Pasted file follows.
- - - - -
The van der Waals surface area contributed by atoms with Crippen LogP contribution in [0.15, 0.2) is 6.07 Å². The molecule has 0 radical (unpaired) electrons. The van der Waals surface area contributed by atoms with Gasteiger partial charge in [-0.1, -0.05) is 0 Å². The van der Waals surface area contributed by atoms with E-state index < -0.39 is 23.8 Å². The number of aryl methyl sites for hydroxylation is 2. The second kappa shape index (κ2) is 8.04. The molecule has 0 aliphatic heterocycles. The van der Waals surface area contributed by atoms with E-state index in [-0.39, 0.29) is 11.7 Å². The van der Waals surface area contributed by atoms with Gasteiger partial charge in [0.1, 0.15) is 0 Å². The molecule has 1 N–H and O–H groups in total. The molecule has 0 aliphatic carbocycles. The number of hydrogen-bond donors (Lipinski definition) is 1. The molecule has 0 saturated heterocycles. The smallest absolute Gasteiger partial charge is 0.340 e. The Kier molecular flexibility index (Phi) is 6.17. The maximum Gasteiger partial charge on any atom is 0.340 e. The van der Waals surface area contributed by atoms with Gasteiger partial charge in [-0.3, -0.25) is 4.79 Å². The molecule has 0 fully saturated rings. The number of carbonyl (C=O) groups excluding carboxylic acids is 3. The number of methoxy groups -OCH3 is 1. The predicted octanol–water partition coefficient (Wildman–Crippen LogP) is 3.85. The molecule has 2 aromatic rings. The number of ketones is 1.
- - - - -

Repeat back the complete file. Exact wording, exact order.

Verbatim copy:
The van der Waals surface area contributed by atoms with Crippen LogP contribution in [0.15, 0.2) is 6.07 Å². The molecule has 0 radical (unpaired) electrons. The van der Waals surface area contributed by atoms with Gasteiger partial charge in [-0.1, -0.05) is 0 Å². The van der Waals surface area contributed by atoms with E-state index < -0.39 is 23.8 Å². The number of aryl methyl sites for hydroxylation is 2. The second kappa shape index (κ2) is 8.04. The molecule has 0 aliphatic heterocycles. The van der Waals surface area contributed by atoms with E-state index in [-0.39, 0.29) is 11.7 Å². The van der Waals surface area contributed by atoms with Gasteiger partial charge in [0.1, 0.15) is 0 Å². The molecule has 1 N–H and O–H groups in total. The molecule has 0 aliphatic carbocycles. The number of hydrogen-bond donors (Lipinski definition) is 1. The molecule has 0 saturated heterocycles. The smallest absolute Gasteiger partial charge is 0.340 e. The Kier molecular flexibility index (Phi) is 6.17. The maximum Gasteiger partial charge on any atom is 0.340 e. The van der Waals surface area contributed by atoms with Gasteiger partial charge in [-0.3, -0.25) is 4.79 Å². The molecule has 0 fully saturated rings. The number of carbonyl (C=O) groups excluding carboxylic acids is 3. The number of methoxy groups -OCH3 is 1. The predicted octanol–water partition coefficient (Wildman–Crippen LogP) is 3.85. The molecule has 2 aromatic rings. The number of ketones is 1.